Aug 21, 2019

The World’s First MRI of a SINGLE Atom Is Here, and It Could Revolutionize Imaging

Posted by in categories: computing, neuroscience, quantum physics

Magnetic resonance imaging is nothing new, but scientists were able to perform an MRI on a single atom. But how?
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Scientists recently captured the smallest MRI ever while scanning an individual atom. The technique successfully reached a breakthrough level of resolution in the world of microscopy, the detailed MRI can reveal single atoms as well as different types of atoms based on their magnetic interactions.

This breakthrough has potential applications in all kinds of fields, like quantum computing where it could be used to design atomic-scale methods of storing info or when it comes to drug development, the ability to control individual atoms could potentially be used to study how proteins fold and then lead to the development of drugs for diseases like Alzheimers.

In a sense, the researchers combined a version of an MRI machine with a special instrument called a scanning tunneling microscope, which turned out to be a match made in microscopy heaven.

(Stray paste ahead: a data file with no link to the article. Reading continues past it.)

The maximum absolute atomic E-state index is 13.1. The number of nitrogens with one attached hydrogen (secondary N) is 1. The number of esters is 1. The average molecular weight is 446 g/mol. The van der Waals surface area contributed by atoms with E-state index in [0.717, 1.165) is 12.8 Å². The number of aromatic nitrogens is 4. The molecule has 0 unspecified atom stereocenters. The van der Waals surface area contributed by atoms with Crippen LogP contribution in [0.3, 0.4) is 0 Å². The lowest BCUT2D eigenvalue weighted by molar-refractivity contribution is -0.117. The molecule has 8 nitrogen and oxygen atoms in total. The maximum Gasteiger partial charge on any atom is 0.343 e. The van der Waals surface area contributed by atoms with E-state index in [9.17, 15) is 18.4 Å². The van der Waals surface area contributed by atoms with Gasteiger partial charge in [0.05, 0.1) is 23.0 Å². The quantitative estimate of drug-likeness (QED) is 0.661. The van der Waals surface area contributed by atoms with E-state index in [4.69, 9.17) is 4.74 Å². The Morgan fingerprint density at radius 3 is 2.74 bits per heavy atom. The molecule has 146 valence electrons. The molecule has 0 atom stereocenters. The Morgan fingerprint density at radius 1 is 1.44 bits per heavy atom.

An MRI scanner creates an extremely strong magnetic field around whatever it’s trying to image, temporarily re-aligning the protons in your body with that magnetic field. Then the MRI machine pulses the sample (or patient) with a radiofrequency, which pulls the protons slightly out of alignment with the magnetic field. And after the brief radiofrequency pulse is over, the protons snap back into alignment with the field, and the energy that’s released as the protons move back into place with the magnetic field is what is detected and visualized by the machine.

And a scanning tunneling microscope is used for imaging really tiny surfaces, and it can pick up certain properties like size and molecular structure.

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